Monday, August 11, 2008

Bank lending surveys reveal further tightening in lending standards

According to the latest bank lending survey in the Euro Area from July 2008 the net percentage of banks reporting a tightening of credit standards for loans to enterprises was 43% somewhat lower than 49% in the first quarter. The net tightening of credit standards continued to be stronger for large enterprises (44%, against 53% in the first quarter of 2008) than for small and medium-sized enterprises (SMEs; 34%, against 35% in the first quarter). The net demand for laons to enterprises continued to be negative in the second quarter at -16% against -17% in the first quarter. Loan demand was weaker for large firms at -12% vs -8% fro SMEs. The main factors in the negative net demand were M&As and corporate restructuring and a decline in financing needs for fixed investment. In addition, internal financing was another factor that contributed to lowering net demand for loans to enterprises, pointing to a robust profit situation of enterprises.
Tightening of credit standards for consumer credit increased somewhat to 24% in the second quarter from 19% in the previous quarter. Net demand for consumer credit decreased further to -21% from -13% in the previous quarter. Nevertheless, the level was considerably less negative than the level of net demand for loans for house purchase. The main factor dampening demand was a deterioration in consumer confidence according to reporting banks.

According to the latest Fed bank lending survey about 60% of domestic banks reported tighter lending standards on C&I loans to large and middle-market firms in the second quarter of 2008. About 65 percent of those institutions—up notably from roughly 50 percent in the April survey—also indicated that they had tightened their lending standards on C&I loans to small firms over the same period. About 80 percent of banks—up from roughly 70 percent in the April survey—noted that they had increased spreads of loan rates over their cost of funds on C&I loans to large and middle-market firms, and about 70 percent of respondents—a somewhat higher fraction than in the April survey—reported having widened spreads on loans to small firms. Loan demand for C&I loans weakened further in the July survey period. About 15 percent of small domestic and 25 percent of foreign banks reported weaker demand for C&I loans from firms of all sizes over the survey period.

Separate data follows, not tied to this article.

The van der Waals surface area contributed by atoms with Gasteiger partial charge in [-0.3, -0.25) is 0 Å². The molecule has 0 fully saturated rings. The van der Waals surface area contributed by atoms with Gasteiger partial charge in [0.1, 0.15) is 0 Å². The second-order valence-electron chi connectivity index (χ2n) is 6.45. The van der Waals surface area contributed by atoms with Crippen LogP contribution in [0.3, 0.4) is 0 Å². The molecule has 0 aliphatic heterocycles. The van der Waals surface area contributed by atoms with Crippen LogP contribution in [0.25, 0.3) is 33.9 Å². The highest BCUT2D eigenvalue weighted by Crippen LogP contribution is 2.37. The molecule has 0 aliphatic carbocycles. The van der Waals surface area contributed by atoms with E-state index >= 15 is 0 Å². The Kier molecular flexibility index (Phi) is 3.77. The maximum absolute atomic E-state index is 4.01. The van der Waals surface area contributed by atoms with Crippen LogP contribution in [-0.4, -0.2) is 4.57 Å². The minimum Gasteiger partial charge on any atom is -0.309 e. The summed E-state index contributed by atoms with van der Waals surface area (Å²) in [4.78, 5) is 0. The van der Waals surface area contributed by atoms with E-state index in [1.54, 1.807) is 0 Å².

About 65 percent of domestic banks—up notably from about 30 percent in the April survey— indicated that they had tightened their lending standards on credit card loans over the past three, months, and about the same fraction of respondents—up from roughly 45 percent in the April survey—reported having tightened standards on consumer loans other than credit card loans. Regarding loan demand, about 30 percent of respondents, on net, indicated that they had experienced weaker demand for consumer loans of all types over the past three months, up from about 20 percent in the April survey.

52 domestic banks and 21 U.S. branches and agencies of foreign banks contributed to this survey. The sample group of banks participating in the EA survey comprises 112 banks, representing all of the euro area countries, and takes into account the characteristics of their respective national banking structures.
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source: The July 2008 Senior Loan Officer Opinion Survey on Bank Lending Practices

Board of Governors Federal Reserve System


European Central Bank

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